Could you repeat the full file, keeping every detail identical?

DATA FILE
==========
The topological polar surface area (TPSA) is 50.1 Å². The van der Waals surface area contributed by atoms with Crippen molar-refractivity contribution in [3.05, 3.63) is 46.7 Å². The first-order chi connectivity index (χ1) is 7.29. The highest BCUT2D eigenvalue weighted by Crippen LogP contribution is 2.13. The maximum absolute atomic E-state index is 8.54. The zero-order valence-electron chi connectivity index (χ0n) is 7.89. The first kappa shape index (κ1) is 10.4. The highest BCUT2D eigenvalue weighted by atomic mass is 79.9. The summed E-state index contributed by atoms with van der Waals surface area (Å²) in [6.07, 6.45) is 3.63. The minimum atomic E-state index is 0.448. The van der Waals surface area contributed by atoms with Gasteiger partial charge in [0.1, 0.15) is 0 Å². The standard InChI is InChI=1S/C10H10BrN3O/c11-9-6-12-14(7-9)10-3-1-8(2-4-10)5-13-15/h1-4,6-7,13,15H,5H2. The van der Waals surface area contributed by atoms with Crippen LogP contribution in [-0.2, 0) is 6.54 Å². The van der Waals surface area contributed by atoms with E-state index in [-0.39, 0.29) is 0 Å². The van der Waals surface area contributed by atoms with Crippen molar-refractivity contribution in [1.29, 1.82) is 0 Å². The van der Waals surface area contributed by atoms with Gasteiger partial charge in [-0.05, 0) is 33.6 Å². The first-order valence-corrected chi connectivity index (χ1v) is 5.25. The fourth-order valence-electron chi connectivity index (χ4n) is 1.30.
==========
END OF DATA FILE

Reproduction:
The topological polar surface area (TPSA) is 50.1 Å². The van der Waals surface area contributed by atoms with Crippen molar-refractivity contribution in [3.05, 3.63) is 46.7 Å². The first-order chi connectivity index (χ1) is 7.29. The highest BCUT2D eigenvalue weighted by Crippen LogP contribution is 2.13. The maximum absolute atomic E-state index is 8.54. The zero-order valence-electron chi connectivity index (χ0n) is 7.89. The first kappa shape index (κ1) is 10.4. The highest BCUT2D eigenvalue weighted by atomic mass is 79.9. The summed E-state index contributed by atoms with van der Waals surface area (Å²) in [6.07, 6.45) is 3.63. The minimum atomic E-state index is 0.448. The van der Waals surface area contributed by atoms with Gasteiger partial charge in [0.1, 0.15) is 0 Å². The standard InChI is InChI=1S/C10H10BrN3O/c11-9-6-12-14(7-9)10-3-1-8(2-4-10)5-13-15/h1-4,6-7,13,15H,5H2. The van der Waals surface area contributed by atoms with Crippen LogP contribution in [-0.2, 0) is 6.54 Å². The van der Waals surface area contributed by atoms with E-state index in [-0.39, 0.29) is 0 Å². The van der Waals surface area contributed by atoms with Crippen molar-refractivity contribution in [1.29, 1.82) is 0 Å². The van der Waals surface area contributed by atoms with Gasteiger partial charge in [-0.05, 0) is 33.6 Å². The first-order valence-corrected chi connectivity index (χ1v) is 5.25. The fourth-order valence-electron chi connectivity index (χ4n) is 1.30.